Tell us about your process. Do you have to be in a certain mindset to explore and discover the images you are after?
I don’t set out looking for any particular word or types of words, I try to let the words find me, and allow myself to let things happen. Maybe I take a right 2 blocks early, or pass the left I am supposed to take and inevitably take the “long way” to my destination. I suppose what draws my eye to the words I end up finding is subconsciously affected by my mood or the state of mind I am in that day, but ultimately the process I most like to employ is putting myself places I might not have intended, combined with some happenstance.
Your practice sounds like it has meditative and mindful qualities. What advice would you give others who are interested in pursuing a project that involves exploration and elements of surprise?
Don’t overthink it, don’t have any kind of in-depth plan, and don't put any unnecessary pressure on yourself to find anything specific. Just let it happen, go where your gut leads you, and trust you’ll find something, even if it isn't what you were trying to find.
What was your favorite place which you traveled to up to this point?
This is a tough one. I haven’t done nearly enough international travel, but I loved Copenhagen. I also loved Asheville, NC. And going back to New York City always inspires and leads to finding something unique and unexpected.
Share a favorite quote or piece of advice that has helped you on your journey so far.
I have always enjoyed this Warhol quote “I Never Read, I just look at pictures.” I Feel like my Collecting Words project exemplifies this and also slightly subverts the meaning Andy intended it to have.
Another good quote or piece of advice that ties back to Warhol comes from this interview (https://www.artspace.com/magazine/interviews_features/how_i_collect/how_i_collect_peter_brant-52192) with Peter Brant and what he references having learned from Andy: "Beauty is all around you, and you just have to open your eyes and look at the architecture and the clothes and the magazines and the movies—that’s the culture. Creative things are being done every day in all of these mediums, and if you're aware of it then your life will be more beautiful.” I think this is a big one, and important to remember, culture is what we are experiencing every day, it’s in the streets, it’s not just in museums, and movie theaters or coming from the TV. Essentially we are all "the culture."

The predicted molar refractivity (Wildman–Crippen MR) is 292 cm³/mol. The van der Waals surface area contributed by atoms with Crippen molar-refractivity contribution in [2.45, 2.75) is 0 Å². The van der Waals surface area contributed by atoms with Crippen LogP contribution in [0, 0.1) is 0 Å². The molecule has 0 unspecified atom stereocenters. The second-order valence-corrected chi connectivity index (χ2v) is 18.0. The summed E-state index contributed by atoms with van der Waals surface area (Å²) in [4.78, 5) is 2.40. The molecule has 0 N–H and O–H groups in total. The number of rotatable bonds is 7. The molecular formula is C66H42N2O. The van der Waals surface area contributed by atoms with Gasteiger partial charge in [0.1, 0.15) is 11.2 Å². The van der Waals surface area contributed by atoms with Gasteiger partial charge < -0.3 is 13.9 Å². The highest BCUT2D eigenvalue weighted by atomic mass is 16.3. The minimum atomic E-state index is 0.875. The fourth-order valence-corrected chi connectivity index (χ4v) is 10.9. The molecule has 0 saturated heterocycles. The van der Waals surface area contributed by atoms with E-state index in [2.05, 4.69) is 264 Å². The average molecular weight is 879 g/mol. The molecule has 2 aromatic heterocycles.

What contemporary artists or creatives inspire you?
I really like the work Sebastian Errazuriz has been creating. I love the way he subverts objects and words and presents them in ways that cause you to think about them completely differently than you would ever expect.
I also recently saw the Stephen Shore exhibit at the MoMA in NYC, and fell in love with his work from the 80’s and his “Uncommon Places” series. The compositions and color palettes are what I aspire to create with my own photography.
What's next for you? What should we be on the lookout for this year?
To bring it back to the Warhol thought, combined with that same Dada, Duchampian philosophy that beauty is all around us, I am planning to start exploring bathrooms and capturing the spectacle that is the urinal. From their dirtiest forms to their most beautiful. I find we often use bathrooms without giving it much thought, by photographing these spaces my hope is it will cause people to think about those environments more and realize that even toilets can be beautiful and unique. Focusing on urinals also has a pretty obvious tie back to Dada and Duchamp and his Readymades, which I was inspired by while in school at Syracuse.